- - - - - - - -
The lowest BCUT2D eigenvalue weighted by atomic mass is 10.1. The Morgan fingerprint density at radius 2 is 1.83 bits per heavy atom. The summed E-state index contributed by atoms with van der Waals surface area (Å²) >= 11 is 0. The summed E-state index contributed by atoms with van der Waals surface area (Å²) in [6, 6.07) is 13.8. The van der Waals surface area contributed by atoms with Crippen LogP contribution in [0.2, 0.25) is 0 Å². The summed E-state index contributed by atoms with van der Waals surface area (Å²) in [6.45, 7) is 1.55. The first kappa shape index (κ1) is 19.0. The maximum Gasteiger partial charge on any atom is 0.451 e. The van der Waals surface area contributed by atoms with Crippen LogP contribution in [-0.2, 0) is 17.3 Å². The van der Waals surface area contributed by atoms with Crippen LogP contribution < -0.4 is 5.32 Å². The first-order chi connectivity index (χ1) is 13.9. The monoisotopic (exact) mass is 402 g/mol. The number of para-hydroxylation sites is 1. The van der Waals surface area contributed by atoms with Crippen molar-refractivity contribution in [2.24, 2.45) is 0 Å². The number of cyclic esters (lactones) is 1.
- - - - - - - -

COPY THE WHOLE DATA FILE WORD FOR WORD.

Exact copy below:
The lowest BCUT2D eigenvalue weighted by atomic mass is 10.1. The Morgan fingerprint density at radius 2 is 1.83 bits per heavy atom. The summed E-state index contributed by atoms with van der Waals surface area (Å²) >= 11 is 0. The summed E-state index contributed by atoms with van der Waals surface area (Å²) in [6, 6.07) is 13.8. The van der Waals surface area contributed by atoms with Crippen LogP contribution in [0.2, 0.25) is 0 Å². The summed E-state index contributed by atoms with van der Waals surface area (Å²) in [6.45, 7) is 1.55. The first kappa shape index (κ1) is 19.0. The maximum Gasteiger partial charge on any atom is 0.451 e. The van der Waals surface area contributed by atoms with Crippen LogP contribution in [-0.2, 0) is 17.3 Å². The van der Waals surface area contributed by atoms with Crippen LogP contribution < -0.4 is 5.32 Å². The first-order chi connectivity index (χ1) is 13.9. The monoisotopic (exact) mass is 402 g/mol. The number of para-hydroxylation sites is 1. The van der Waals surface area contributed by atoms with Crippen molar-refractivity contribution in [2.24, 2.45) is 0 Å². The number of cyclic esters (lactones) is 1.